Bethlehem PA: The Christmas City

It’s inevitable that a city called “Bethlehem” does up Christmas in a big way. And this city in the hills north of Philadelphia takes its name seriously. Special events fill the calendar in December, with many of them reflecting the spiritual origin of the holiday and the city itself.

Bethlehem was founded by Moravians. Founded in what’s now the Czech Republic in the 1400’s by a Catholic priest who advocated radical ideas like conducting liturgy in the language of the parishoners (and who was burned at the stake for heresy), the group was harassed, threatened, and practiced in private until they were befriended by a sympathetic German count in the 1730’s. He funded a missionary group to move to the British colonies in America with ambitious plans to convert the Indians. In 1741, the Count visited their settlement to see how things were going. On Christmas Eve, as they sang a hymn that stated salvation began with the events in Bethlehem, the Count decided that would be the name of the town.

Dec 2011 Bethlehem Putz Markt

Bethlehem candle

The spiritual roots of the town and centuries’ old Moravian traditions have not been lost to Santas and shopping. The unique, 26-pointed Moravian star hangs everywhere, and the beeswax candle with red ribbons at the base glow from every window. To the faithful, the pure beeswax reflects the purity of Jesus while the red represents His blood. “The Old Fashioned Moravian Christmas” at the Central Moravian Church is a concert and service that includes music performed on the magnificent pipe organ and a particularly wonderful custom. One of the most important Christmas hymns is sung by a young child, whose solos are echoed by the choir and congregation. (The soloist when I was there was the grandson of the couple in the pew in front of me. Lots of tearful pride.)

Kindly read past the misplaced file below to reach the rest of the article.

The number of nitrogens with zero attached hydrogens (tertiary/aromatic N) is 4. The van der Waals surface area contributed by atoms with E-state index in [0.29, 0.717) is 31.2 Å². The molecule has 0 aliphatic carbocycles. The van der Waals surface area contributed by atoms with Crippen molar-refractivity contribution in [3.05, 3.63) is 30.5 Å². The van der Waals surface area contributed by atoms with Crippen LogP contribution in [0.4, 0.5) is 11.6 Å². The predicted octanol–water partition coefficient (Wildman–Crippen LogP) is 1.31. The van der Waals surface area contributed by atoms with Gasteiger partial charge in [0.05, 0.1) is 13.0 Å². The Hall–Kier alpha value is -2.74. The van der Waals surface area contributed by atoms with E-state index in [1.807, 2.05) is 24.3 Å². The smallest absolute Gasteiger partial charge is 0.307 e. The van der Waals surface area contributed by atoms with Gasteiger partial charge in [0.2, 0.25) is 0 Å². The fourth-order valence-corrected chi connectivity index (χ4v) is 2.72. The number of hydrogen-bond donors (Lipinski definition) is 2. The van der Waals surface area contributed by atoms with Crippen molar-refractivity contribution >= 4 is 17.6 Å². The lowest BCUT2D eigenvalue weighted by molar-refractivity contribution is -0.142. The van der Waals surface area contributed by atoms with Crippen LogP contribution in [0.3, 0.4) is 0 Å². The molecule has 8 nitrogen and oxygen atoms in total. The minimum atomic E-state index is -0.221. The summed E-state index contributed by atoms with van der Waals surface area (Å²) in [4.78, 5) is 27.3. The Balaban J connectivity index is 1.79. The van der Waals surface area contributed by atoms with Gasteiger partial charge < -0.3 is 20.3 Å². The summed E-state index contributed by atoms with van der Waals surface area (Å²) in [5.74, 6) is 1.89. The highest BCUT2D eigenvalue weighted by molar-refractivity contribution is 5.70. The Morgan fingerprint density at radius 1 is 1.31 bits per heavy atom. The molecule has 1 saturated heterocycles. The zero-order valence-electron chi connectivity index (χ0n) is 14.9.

Putz angel

Nativity scene

The other uniquely Moravian custom is The Putz. These are large dioramas of the Christmas story. Originally displayed in homes, “going putzing” was a holiday tradition of visiting friends’ houses to see their displays. Now, they are found mostly in churches. The landscape of the putz (which comes from “putzen” which means “to decorate”) is created with moss, rocks, lichen, and live plants collected and installed by the children and adults of the congregation. The figurines used in the scenes of the putz are hand-carved antiques that are centuries old. The program is a narrated “radio-play” – type retelling of the Bible story with lights and music.

The Advent Calendar is not Moravian, although the custom is German in origin. The calendar is a scene with cut-out “windows.” Each day during Advent, a different window is opened; behind it is a picture, a rhyme, or a little story. Bethlehem has the only “live” Advent calendar in the country. Each evening, a town crier summons people to the door of a historic house. Children knock on the door, which opens to a surprise – a gift or goodie (supplied by a local merchant).

For more information about the Moravians and their history, visit www.moravianhistoricalsociety.org. Information about visiting Bethlehem, Christmas activities, and other events, visit www.bethlehempa.org.

Photos: Fran Severn

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